Interglacial instability of North Atlantic Deep Water ventilation
|Author(s)||Galaasen Eirik Vinje1, Ninnemann Ulysses S.1, Kessler Augustin2, Irvalı Nil1, Rosenthal Yair3, Tjiputra Jerry2, Bouttes Nathaëlle4, Roche Didier M.4, 5, Kleiven Helga (kikki) F.1, Hodell David A.6|
|Affiliation(s)||1 : Department of Earth Science and Bjerknes Centre for Climate Research, University of Bergen, Bergen, Norway.
2 : NORCE Norwegian Research Centre, Bjerknes Centre for Climate Research, Bergen, Norway.
3 : Institute of Marine and Coastal Sciences and Department of Earth and Planetary Sciences, Rutgers University, New Brunswick, NJ, USA.
4 : Laboratoire des Sciences du Climat et de l’Environnement, LSCE/IPSL, CEA-CNRS-UVSQ, Université Paris-Saclay, Gif-sur-Yvette, France.
5 : Earth and Climate Cluster, Department of Earth Sciences, Vrije Universiteit Amsterdam, Amsterdam, Netherlands.
6 : Godwin Laboratory for Paleoclimate Research, Department of Earth Sciences, University of Cambridge, Cambridge, UK.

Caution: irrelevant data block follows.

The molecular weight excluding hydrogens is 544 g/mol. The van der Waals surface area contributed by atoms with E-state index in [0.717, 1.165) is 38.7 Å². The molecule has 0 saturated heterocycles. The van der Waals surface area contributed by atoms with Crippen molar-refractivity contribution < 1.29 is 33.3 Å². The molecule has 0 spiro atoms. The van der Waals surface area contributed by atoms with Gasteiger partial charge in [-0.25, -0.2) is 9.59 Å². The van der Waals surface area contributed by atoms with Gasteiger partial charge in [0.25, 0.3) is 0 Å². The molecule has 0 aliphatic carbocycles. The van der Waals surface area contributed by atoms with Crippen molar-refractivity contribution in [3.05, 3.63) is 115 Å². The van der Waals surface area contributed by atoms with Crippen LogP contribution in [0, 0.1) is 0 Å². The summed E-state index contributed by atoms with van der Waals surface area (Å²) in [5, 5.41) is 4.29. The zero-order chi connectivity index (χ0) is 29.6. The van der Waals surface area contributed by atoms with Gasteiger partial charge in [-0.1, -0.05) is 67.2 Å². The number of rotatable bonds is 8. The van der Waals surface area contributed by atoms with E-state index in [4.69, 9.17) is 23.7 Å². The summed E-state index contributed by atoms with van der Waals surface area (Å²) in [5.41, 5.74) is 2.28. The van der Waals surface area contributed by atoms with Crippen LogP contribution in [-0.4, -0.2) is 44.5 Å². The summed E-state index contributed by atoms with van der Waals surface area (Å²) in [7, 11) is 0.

|Source||Science (0036-8075) (American Association for the Advancement of Science (AAAS)), 2020-03 , Vol. 367 , N. 6485 , P. 1485-1489|
|WOS© Times Cited||27|
Disrupting North Atlantic Deep Water (NADW) ventilation is a key concern in climate projections. We use (sub)centennially resolved bottom water δ13C records that span the interglacials of the last 0.5 million years to assess the frequency of and the climatic backgrounds capable of triggering large NADW reductions. Episodes of reduced NADW in the deep Atlantic, similar in magnitude to glacial events, have been relatively common and occasionally long-lasting features of interglacials. NADW reductions were triggered across the range of recent interglacial climate backgrounds, which demonstrates that catastrophic freshwater outburst floods were not a prerequisite for large perturbations. Our results argue that large NADW disruptions are more easily achieved than previously appreciated and that they occurred in past climate conditions similar to those we may soon face.